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January 24, 2014

Venting Tools No Longer Mandatory in Florida Gulf

Florida anglers will no longer be required to carry and use a venting tool when fishing for reef fish such as snapper and grouper in Gulf of Mexico state waters.

Florida anglers will no longer be required to carry and use a venting tool when fishing for reef fish such as snapper and grouper in Gulf of Mexico state waters.

Removal of the venting-tool requirement means anglers are free to determine how to best maximize the survival of released reef fish and are free to use any device or method they feel is appropriate, depending on thecircumstances, to eliminate barotrauma.

Barotrauma occurs when fish are brought quickly to the surface from deep water. The change in pressure from depth to surface causegases in the fish’s swim bladder to expand, which can damage internal organs and hinders the fish’s ability to return to the bottom. Venting –– puncturing the swim bladder with a hollow, sharpened instrument — allows gases to escape so fish can swim back down to depth. While venting tools are still a useful way to increase the chances of fish survival after release, fish do not always need to be vented to survive upon release.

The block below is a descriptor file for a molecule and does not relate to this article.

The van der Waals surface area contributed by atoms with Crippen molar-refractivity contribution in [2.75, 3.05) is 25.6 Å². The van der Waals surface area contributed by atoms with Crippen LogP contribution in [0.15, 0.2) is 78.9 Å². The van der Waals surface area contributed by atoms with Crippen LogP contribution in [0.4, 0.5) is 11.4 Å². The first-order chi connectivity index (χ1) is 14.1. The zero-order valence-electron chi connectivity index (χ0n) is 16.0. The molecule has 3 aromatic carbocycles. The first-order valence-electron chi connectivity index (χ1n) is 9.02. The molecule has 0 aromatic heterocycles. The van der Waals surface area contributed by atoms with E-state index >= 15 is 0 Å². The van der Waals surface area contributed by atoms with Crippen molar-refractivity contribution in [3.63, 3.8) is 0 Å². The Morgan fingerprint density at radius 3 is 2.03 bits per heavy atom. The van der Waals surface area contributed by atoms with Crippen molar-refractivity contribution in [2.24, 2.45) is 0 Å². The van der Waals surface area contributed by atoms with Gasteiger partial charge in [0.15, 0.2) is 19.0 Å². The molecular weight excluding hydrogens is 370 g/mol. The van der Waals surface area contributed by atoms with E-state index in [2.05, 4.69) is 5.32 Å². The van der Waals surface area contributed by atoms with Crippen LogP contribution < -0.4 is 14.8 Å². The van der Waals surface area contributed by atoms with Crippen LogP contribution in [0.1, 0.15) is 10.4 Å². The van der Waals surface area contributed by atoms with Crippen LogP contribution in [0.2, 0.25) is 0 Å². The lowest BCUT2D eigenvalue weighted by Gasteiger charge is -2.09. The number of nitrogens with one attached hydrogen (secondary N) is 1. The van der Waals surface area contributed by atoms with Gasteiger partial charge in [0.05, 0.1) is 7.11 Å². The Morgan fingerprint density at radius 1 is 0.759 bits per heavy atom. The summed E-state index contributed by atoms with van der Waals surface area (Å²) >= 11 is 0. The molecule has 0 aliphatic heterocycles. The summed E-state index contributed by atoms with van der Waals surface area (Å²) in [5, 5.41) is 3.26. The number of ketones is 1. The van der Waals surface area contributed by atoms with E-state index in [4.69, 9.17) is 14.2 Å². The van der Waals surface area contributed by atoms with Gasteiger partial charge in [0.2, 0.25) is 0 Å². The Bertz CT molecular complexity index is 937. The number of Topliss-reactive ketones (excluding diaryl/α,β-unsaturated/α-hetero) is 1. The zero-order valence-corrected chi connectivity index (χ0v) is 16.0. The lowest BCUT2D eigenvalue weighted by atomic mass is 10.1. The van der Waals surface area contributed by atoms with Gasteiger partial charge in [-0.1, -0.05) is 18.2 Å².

Descending devices, which carry fish back down to deeper waters where internal gases are recompressed by water pressure, are another, more recently developed alternative to venting that are also effective tools to increase survival rates among fish with barotrauma.

Non-stainless steel, non-offset circle hooks and dehooking devices are still required in Florida state and federal Gulf waters when fishing for reef fish. These tools minimize handling time which aids in survival of the fish upon release.

Venting tools are not required in Atlantic state or federal waters.

Maximizing post-release survival of fish is critical to marine fisheries conservation and management, because it means more fish survive to reproduce and insure the health of the stocks

For more information go to: MyFWC.com/Fishing and click on “Saltwater Fishing,” “Recreational Regulations” and “Fish Handling” and look under “Tackle.” Information about reef fish gear rules is available under “Recreational Regulations.”